The unfortunate reality is that contesting a will has become quite common. No matter how much you try to eliminate family squabbles about who will receive your estate when pass on, disputes are still inevitable. Will contests are the primary reason for probate litigation. Nevertheless, there are some steps you can take to avoid these disputes.
Four basic reasons people contest a will
There are basically four reasons that the validity of a will can be challenged. These legal grounds include when the will has not been properly signed, when there is a question regarding testamentary capacity, when undue influence is suspected in the execution of the will, and when it is suspected that the will was acquired fraudulently. Most of these grounds are challenging to prove.
Was the will properly signed?
The laws of each state regarding wills will govern the specific requirements for creating a valid will. In most cases, the will needs to be signed by the testator, that is, the person creating the will, along with two witnesses. The witnesses typically need to be present during the execution of the will and the required signatures. There can also be a challenge to authenticity of the signatures, or the fact that a required signature is absent.
Was there a lack of testamentary capacity?
A Will cannot be validly executed if the testator lacks the required testamentary capacity. In Missouri, for example, an “incapacitated person is defined as follows:
one who is unable by reason of any physical or mental condition to receive and evaluate information or to communicate decisions to such an extent that he or she lacks capacity to meet essential requirements for food, clothing, shelter, safety or other care such that serious physical injury, illness, or disease is likely to occur. The term “incapacitated person” as used in this chapter includes the term partially incapacitated person unless otherwise specified or apparent from the context
Even when incapacity is only temporary, establishing that the testator was not incapacitated at the time the Will was executed is still necessary. Establishing incapacity, as party of probate litigation, can be a challenge in most cases and often expensive.
Was the testator subjected to undue influence or coercion?
Unfortunately, depending on the circumstances, it may be suspected that undue influence or coercion was used to pressure a testator into either creating their last will and testament or including specific provisions. This is a common issue when there is a suspicion that the testator was emotionally vulnerable in some way at the time the will was created. Another issue involves exploiting someone who, due to age, may have lost some mental faculties. As with establishing incapacity, proving undue coercion can be just as difficult.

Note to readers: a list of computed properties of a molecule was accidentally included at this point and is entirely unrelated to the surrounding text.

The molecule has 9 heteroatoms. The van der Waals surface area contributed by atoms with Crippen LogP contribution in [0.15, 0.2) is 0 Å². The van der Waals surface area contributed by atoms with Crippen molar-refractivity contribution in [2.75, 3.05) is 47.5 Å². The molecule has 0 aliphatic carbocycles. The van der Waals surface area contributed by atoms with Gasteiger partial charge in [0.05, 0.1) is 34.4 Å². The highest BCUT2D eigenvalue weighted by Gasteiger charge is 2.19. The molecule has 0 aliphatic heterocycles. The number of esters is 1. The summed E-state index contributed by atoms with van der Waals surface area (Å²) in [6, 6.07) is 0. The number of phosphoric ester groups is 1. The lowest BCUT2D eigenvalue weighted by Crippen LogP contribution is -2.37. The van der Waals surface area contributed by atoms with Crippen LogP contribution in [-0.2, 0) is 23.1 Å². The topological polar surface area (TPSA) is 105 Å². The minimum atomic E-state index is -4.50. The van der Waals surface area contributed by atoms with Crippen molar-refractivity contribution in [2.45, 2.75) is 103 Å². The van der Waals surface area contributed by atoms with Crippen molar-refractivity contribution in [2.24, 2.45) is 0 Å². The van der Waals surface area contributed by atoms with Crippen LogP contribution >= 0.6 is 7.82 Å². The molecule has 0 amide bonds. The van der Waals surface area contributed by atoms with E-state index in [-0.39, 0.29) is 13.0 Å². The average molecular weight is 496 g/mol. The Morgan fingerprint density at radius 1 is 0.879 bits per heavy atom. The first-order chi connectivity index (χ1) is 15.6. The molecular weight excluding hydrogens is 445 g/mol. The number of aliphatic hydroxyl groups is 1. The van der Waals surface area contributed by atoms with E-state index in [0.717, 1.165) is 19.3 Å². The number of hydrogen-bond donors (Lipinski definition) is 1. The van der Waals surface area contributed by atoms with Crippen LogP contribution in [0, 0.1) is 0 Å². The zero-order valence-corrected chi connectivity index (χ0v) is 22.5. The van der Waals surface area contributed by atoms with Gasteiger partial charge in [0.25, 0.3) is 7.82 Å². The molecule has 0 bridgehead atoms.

Was the will obtained through fraud?
Deception is often a major issue in creating wills and other estate planning instruments. Similar to undue coercion, fraud in the creation of a will can also be an issue. A will can be contested through evidence that the testator may have been deceived into signing the will or including terms in the will which the testator did not initially intend to include. For instance, a testator may be given a document that is represented to them as something else, when in fact it is a will. The problem with proving fraud is that the chief witness, the testator, is no longer alive to testify. That is where the witnesses to the will become crucial.
Using a self-proven will may help to avoid probate litigation
In order to be sure that your family will not be involved in probate litigation, contesting your will, after your death, you should consider creating what is commonly referred to as a “self-proving” will. This specific type of will takes the guess work out of the authenticity of a will. Basically, you must sign your will in the presence of a notary, along with your witnesses. Also, you and your witnesses are required to sign a notarized affidavit that states who you are and confirms the fact that each of you was aware you were signing the will. The notarized affidavit is kept as a separate document. The greatest advantage of using a self-proving will, in addition to eliminating the need for probate litigation, is that it speeds up the probate process.
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